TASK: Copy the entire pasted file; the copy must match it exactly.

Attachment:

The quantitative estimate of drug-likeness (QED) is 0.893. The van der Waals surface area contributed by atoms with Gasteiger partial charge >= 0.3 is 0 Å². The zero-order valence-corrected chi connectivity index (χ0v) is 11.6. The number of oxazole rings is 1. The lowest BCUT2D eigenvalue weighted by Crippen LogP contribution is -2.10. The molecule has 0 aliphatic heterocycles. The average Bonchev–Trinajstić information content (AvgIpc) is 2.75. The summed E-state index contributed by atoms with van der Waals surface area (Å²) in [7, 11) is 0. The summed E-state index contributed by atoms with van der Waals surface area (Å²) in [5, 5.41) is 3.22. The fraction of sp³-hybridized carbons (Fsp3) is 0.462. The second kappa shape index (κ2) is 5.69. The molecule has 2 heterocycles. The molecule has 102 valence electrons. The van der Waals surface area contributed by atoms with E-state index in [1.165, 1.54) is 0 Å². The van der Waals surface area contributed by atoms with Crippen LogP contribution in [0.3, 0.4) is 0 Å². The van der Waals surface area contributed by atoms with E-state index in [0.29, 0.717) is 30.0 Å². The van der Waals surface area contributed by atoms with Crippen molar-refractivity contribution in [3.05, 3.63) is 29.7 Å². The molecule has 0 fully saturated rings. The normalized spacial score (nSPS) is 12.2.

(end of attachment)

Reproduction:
The quantitative estimate of drug-likeness (QED) is 0.893. The van der Waals surface area contributed by atoms with Gasteiger partial charge >= 0.3 is 0 Å². The zero-order valence-corrected chi connectivity index (χ0v) is 11.6. The number of oxazole rings is 1. The lowest BCUT2D eigenvalue weighted by Crippen LogP contribution is -2.10. The molecule has 0 aliphatic heterocycles. The average Bonchev–Trinajstić information content (AvgIpc) is 2.75. The summed E-state index contributed by atoms with van der Waals surface area (Å²) in [7, 11) is 0. The summed E-state index contributed by atoms with van der Waals surface area (Å²) in [5, 5.41) is 3.22. The fraction of sp³-hybridized carbons (Fsp3) is 0.462. The second kappa shape index (κ2) is 5.69. The molecule has 2 heterocycles. The molecule has 102 valence electrons. The van der Waals surface area contributed by atoms with E-state index in [1.165, 1.54) is 0 Å². The van der Waals surface area contributed by atoms with Crippen LogP contribution in [0.3, 0.4) is 0 Å². The van der Waals surface area contributed by atoms with E-state index in [0.29, 0.717) is 30.0 Å². The van der Waals surface area contributed by atoms with Crippen molar-refractivity contribution in [3.05, 3.63) is 29.7 Å². The molecule has 0 fully saturated rings. The normalized spacial score (nSPS) is 12.2.